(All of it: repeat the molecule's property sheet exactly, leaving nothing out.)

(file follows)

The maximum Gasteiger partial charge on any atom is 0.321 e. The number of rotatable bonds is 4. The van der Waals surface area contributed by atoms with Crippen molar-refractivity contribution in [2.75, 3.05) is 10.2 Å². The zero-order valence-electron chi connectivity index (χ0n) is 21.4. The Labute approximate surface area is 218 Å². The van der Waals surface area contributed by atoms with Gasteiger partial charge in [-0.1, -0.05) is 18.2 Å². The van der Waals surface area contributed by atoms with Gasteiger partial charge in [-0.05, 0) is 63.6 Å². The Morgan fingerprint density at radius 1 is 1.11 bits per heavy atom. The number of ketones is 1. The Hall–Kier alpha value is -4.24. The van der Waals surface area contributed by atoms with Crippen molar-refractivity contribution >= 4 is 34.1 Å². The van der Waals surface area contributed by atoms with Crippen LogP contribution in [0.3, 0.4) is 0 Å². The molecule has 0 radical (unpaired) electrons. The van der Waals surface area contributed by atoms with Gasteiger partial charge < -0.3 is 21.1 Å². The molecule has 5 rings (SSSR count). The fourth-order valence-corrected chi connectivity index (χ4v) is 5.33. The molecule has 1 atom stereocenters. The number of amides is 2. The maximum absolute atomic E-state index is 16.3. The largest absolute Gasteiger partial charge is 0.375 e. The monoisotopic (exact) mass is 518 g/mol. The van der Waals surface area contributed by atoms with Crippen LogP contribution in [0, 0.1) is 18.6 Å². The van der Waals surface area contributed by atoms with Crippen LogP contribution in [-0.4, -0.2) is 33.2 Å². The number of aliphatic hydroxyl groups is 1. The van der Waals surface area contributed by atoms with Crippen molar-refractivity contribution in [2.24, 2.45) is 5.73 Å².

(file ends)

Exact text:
The maximum Gasteiger partial charge on any atom is 0.321 e. The number of rotatable bonds is 4. The van der Waals surface area contributed by atoms with Crippen molar-refractivity contribution in [2.75, 3.05) is 10.2 Å². The zero-order valence-electron chi connectivity index (χ0n) is 21.4. The Labute approximate surface area is 218 Å². The van der Waals surface area contributed by atoms with Gasteiger partial charge in [-0.1, -0.05) is 18.2 Å². The van der Waals surface area contributed by atoms with Gasteiger partial charge in [-0.05, 0) is 63.6 Å². The Morgan fingerprint density at radius 1 is 1.11 bits per heavy atom. The number of ketones is 1. The Hall–Kier alpha value is -4.24. The van der Waals surface area contributed by atoms with Crippen molar-refractivity contribution >= 4 is 34.1 Å². The van der Waals surface area contributed by atoms with Crippen LogP contribution in [0.3, 0.4) is 0 Å². The molecule has 0 radical (unpaired) electrons. The van der Waals surface area contributed by atoms with Gasteiger partial charge < -0.3 is 21.1 Å². The molecule has 5 rings (SSSR count). The fourth-order valence-corrected chi connectivity index (χ4v) is 5.33. The molecule has 1 atom stereocenters. The number of amides is 2. The maximum absolute atomic E-state index is 16.3. The largest absolute Gasteiger partial charge is 0.375 e. The monoisotopic (exact) mass is 518 g/mol. The van der Waals surface area contributed by atoms with Crippen LogP contribution in [0, 0.1) is 18.6 Å². The van der Waals surface area contributed by atoms with Crippen LogP contribution in [-0.4, -0.2) is 33.2 Å². The number of aliphatic hydroxyl groups is 1. The van der Waals surface area contributed by atoms with Crippen molar-refractivity contribution in [2.24, 2.45) is 5.73 Å².